The newly opened path now stretches along the coast of Wales for 870 miles and allows you to discover the countryside from the outskirts of Chester in the north, almost at the border with England, to the town of Chepstow, in the south. The entire route is accessible to hikers and walkers and has also been adapted at some stretches for cyclists, families with prams, people with reduced mobility as well as those who want to enjoy a ride on horseback.
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Not only does the Welsh coast offer indescribably magnificent landscapes, but also a rich culture manifested in its castles and small coastal towns. Right from the mouth of the river Dee in the north through to the Isle of Anglesey, linked to Wales by a bridge, and the Snowdonia National Park all the way to the impressive Cardigan Bay which has the highest number of dolphin sightings in the UK, and where two areas are Marine Special Areas of Conservation because of their importance for wildlife. Here you can spot dolphins and porpoises for yourself, and discover a unique natural setting so far unknown.
The path, designed to attract more visitors to the Welsh coast, leads you to the area of the Pembrokeshire coast National Park, the only coastal National Park in Great Britain, which houses one of the most spectacular landscapes in all of the UK. It boasts craggy cliffs, beautiful white sandy beaches and St. David, the smallest city in the United Kingdom. Its diversity includes a dune system, high cliffs, storm beaches, sandy bays and sea caves. Certain sections are even designated as Heritage Coast.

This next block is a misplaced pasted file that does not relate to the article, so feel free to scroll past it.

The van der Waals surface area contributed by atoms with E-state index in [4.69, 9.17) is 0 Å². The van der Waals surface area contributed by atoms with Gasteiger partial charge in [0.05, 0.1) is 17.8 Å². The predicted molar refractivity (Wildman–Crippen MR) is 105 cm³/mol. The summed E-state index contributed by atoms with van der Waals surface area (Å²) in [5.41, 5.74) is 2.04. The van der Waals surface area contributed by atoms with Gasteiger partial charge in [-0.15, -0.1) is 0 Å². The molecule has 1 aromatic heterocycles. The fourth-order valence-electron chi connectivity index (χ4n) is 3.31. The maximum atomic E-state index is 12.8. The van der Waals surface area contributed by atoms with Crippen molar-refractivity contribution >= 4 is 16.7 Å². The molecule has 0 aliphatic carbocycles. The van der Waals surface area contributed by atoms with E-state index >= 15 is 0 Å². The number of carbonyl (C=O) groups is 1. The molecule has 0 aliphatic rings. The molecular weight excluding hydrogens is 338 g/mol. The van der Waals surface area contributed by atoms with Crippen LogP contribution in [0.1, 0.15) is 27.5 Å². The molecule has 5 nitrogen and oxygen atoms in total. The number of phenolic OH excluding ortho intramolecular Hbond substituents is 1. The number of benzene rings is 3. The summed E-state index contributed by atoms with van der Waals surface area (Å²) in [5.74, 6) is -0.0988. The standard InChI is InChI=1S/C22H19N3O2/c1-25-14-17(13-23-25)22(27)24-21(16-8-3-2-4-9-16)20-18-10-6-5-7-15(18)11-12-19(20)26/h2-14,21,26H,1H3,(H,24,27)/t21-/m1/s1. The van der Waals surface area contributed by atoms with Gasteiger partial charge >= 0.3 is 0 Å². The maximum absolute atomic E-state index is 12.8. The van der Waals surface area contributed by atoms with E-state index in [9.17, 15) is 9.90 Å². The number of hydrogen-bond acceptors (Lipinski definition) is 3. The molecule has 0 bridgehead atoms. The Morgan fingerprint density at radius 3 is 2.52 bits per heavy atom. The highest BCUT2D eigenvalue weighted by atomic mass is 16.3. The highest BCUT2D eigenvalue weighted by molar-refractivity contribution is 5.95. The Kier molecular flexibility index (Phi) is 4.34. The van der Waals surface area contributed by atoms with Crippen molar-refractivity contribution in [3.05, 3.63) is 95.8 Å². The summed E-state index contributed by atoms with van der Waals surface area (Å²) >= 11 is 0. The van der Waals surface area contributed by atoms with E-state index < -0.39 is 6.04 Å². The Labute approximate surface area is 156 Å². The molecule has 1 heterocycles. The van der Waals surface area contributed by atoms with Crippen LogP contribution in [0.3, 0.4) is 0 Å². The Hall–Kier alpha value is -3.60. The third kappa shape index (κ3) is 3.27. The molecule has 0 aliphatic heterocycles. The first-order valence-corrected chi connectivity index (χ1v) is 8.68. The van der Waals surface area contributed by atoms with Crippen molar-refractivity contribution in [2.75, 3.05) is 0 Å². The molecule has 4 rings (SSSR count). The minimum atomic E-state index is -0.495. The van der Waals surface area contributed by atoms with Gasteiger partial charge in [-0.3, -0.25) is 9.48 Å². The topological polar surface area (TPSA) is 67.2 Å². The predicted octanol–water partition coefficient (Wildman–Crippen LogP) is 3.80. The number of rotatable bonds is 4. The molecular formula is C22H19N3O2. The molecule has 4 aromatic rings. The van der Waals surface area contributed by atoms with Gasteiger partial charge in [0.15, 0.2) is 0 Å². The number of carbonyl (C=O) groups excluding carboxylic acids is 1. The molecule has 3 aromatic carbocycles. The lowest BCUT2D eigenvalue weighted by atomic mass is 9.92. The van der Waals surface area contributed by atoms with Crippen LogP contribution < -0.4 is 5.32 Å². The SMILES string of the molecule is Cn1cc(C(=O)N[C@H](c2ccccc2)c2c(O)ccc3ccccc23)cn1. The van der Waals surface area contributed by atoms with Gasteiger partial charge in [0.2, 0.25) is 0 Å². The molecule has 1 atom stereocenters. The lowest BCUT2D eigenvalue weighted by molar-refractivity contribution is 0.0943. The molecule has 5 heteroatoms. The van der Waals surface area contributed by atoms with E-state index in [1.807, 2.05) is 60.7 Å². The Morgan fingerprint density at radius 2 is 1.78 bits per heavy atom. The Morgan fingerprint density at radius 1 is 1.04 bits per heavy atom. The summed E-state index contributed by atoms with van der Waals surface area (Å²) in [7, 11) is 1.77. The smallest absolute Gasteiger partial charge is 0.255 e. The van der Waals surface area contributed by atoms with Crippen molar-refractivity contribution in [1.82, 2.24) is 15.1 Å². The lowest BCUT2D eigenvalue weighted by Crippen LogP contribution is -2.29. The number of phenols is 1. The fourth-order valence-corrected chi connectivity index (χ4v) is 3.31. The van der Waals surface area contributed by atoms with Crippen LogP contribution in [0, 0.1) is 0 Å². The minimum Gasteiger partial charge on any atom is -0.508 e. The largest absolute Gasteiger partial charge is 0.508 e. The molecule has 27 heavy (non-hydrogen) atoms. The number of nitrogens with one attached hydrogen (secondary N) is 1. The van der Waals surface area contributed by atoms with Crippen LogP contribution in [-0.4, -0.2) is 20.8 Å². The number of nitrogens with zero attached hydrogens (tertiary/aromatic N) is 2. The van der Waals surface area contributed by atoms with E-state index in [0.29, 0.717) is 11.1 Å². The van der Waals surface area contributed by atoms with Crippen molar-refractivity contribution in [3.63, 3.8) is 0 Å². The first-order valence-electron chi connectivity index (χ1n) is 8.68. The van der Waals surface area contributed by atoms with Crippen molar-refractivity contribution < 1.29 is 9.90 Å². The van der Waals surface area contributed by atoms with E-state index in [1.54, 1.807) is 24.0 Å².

The whole Wales Coast Path is marked and divided into sections by signposts. Additionally, it offers the possibility of exploration through a myriad of diverse activities catered for your individual preferences such as: family activities with picnic areas; castles; boat trips; and adventure centres. You can discover the most fascinating places and buildings that speak of its splendid past and present, relax on one of its 42 beaches awarded with the blue flag, or alternatively, get an adrenaline buzz by going cycling or paragliding. Or really enjoy this fantastic coastline by climbing cliffs or even daring to practise coasteering, a way of exploring the coast at sea level.
The only route in the world that allows you to walk the length and breadth of the country discovering every nook and cranny of its natural and cultural wonders, Lonely Planet has acknowledged this path as one of the 10 best destinations in 2012.
For more information Coastal Route of Wales
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